Conditions of the Foot
by Dr. Mark H. Tompkins

Corns and Calluses


Corns and calluses are just your body's response to increased friction or pressure against the skin. When a particular area of your foot rubs-up against the inside of your shoe(s), the affected area of skin tries to 'protect' itself by increasing the thickness of the skin.

Corns and calluses normally occur over boney prominences in your feet. These prominences create the increased pressure and friction that leads to formation of this extra tissue.

Many corns and calluses are just normal build-up of hyperkeratotic (dead cornified layers of skin) tissue. In many cases, this build-up of tissue may look bad, or unsightly; but are not harmful or painful. However, more severe cases of corns and calluses can cause pain with shoe gear and ambulation, develop into ulcerations (openings to deeper tissues), and can cause serious infections.


Calluses associated with the feet are no different than those associated with the hands. They occur in areas of increased pressure and/or friction. The most common type (and place) for calluses to form on the foot are on the bottom.beneath the metatarsal bones. These are the long bones which bear much of the weight which is distributed through your feet when you walk.

These calluses may be very mild (and frequently quite dispersive) but cause no problems whatsoever. However, if the callus tissue is very thick and concentrated in a specific area (usually under one the metatarsal bones), severe pain can result. This type of callus is called an IPK, or Intractable Plantar Keratosis. This type of callus can develop into ulcerations which can become secondarily infected.


A typical corn, or helloma dura, is a special type of callus that forms in particular areas of the toes. Most notable on the top of the lesser toes and are associated with hammer toes, mallet toes, and claw toes.

For more information regarding these common digital problems, please see Hammer Toes section.

The corns associated with hammer/mallet/and claw toes, occur over the bony prominences created by the buckling of individual joints in the toes-either the proximal interphalangeal joint, the distal interphalangeal joint, or both. The corns can also form at the tips of the toes due to increased pressure. There are varying degrees of hyperkeratosis which occurs with individual corns..from very superficial and mild to very deep and severe. In many cases, the corns can become so thick, that ulcerations develop under the overlying callus tissue. This can be a very dangerous situation as bacteria can enter through the opening within the ulcer and lead to skin and/or bone infections.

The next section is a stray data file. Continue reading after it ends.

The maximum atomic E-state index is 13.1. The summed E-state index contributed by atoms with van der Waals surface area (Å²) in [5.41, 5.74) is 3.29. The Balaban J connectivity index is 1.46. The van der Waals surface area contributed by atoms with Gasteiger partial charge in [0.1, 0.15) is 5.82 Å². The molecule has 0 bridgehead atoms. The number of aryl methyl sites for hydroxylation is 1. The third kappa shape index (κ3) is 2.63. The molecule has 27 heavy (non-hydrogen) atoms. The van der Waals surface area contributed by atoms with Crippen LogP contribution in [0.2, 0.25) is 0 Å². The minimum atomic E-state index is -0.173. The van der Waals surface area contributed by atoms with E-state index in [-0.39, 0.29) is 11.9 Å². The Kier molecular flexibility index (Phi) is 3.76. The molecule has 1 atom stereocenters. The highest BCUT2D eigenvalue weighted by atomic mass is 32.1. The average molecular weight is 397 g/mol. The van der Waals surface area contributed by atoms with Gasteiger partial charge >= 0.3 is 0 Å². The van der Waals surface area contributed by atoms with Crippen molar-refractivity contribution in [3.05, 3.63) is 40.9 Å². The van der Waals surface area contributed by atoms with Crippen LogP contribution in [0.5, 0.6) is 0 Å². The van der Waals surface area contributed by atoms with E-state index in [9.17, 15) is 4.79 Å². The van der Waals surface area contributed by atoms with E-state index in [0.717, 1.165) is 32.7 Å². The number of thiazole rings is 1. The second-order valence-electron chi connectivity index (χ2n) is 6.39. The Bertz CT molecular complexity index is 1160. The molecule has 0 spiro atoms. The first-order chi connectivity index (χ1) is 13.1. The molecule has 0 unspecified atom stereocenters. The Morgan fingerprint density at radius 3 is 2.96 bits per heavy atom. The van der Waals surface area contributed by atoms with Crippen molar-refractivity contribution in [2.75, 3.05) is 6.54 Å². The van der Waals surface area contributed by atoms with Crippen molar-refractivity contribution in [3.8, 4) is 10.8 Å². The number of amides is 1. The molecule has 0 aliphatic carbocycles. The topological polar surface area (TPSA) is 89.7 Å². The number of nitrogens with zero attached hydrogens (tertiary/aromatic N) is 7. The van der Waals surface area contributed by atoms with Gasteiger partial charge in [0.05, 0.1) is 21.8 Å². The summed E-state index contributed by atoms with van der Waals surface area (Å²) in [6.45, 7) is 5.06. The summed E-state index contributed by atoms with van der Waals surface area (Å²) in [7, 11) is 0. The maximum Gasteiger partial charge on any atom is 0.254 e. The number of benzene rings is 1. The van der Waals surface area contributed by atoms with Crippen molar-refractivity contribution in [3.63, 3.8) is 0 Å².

Another type of specialized corn that commonly occurs in the foot, is referred to as a helloma molle. This is a 'soft corn' that occurs in-between the toes of the feet. They take-on a whitish color due to the constant perspiration that occurs between the toes. They are commonly mistaken by non-foot specialists as an athlete's foot infection. This can be very problematic, as the application of OTC and/or prescription anti-fungal medications only serves to increase the maceration (fluid-filled tissue) at the site of the corn. Additionally, the lapse in appropriate treatment time while using these medications, normally worsens the condition and frequently the area can become infected by neighboring bacteria.


The treatment for calluses and corns depends on the severity of each individual condition.

Mild, asymptomatic (pain free) calluses and corns, in most instances, require no treatment whatsoever. Most callus or corn tissue is just a normal tissue response to areas of pressure and friction. These types of calluses or corns are usually more of a cosmetic problem for many patients due to the unsightly build-up of callus tissue. This is more problematic for darker skinned individuals due to pigment changes that often accompany corns. Treatment of this type of condition with trimming and/or the use of topical medications can many times cause the condition to worsen and ultimately become painful.

Moderately symptomatic calluses or corns can be treated with OTC corn medications, pumice stones, callus files, and the use of topical moisturizers and keralytic creams. Also, the use of various types of pads (moleskin) can be used to relieve pressure with particularly bothersome shoes.

Treatment for more progressive, severe, calluses and corns, are primarily treated by the routine debridement (trimming) of the exogenous callus formation. This should be performed by a medical (foot) specialist with training to perform this procedure properly. Other treatments include the use of both oral and injectible anti-inflammatory medications, shoe inserts, and various types of padding or molded appliances. Surgery is indicated for the treatment of calluses and corns, only after failure of the above noted treatments.

For more information regarding the surgical treatment of calluses and corns, please see Hammer Toes section.



Athletes Foot

Bio-Mechanical Pain


Calluses & Corns

Diabetic Foot

Flat Feet

Hallux Limitus/Rigidus

Hammer Toes

Heel Pain/Heel Spur

Ingrown Nails


Morton's Neuroma



Plantar Fasciitis

Plantar Warts

Running Injuries

Sclerosing Injection Treatments


Severs Disease

Shin Splints

Sweaty Feet/Odor

Toenail Fungus





I M P O R T A N T  C O P Y R I G H T   I N F O R M A T I ON

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Dr. Mark Tompkins | 4402 Vance Jackson, Suite #146 | Phone: 210-341-2202

Copyright © 2001-2009 Dr. Mark H. Tompkins.  All rights reserved.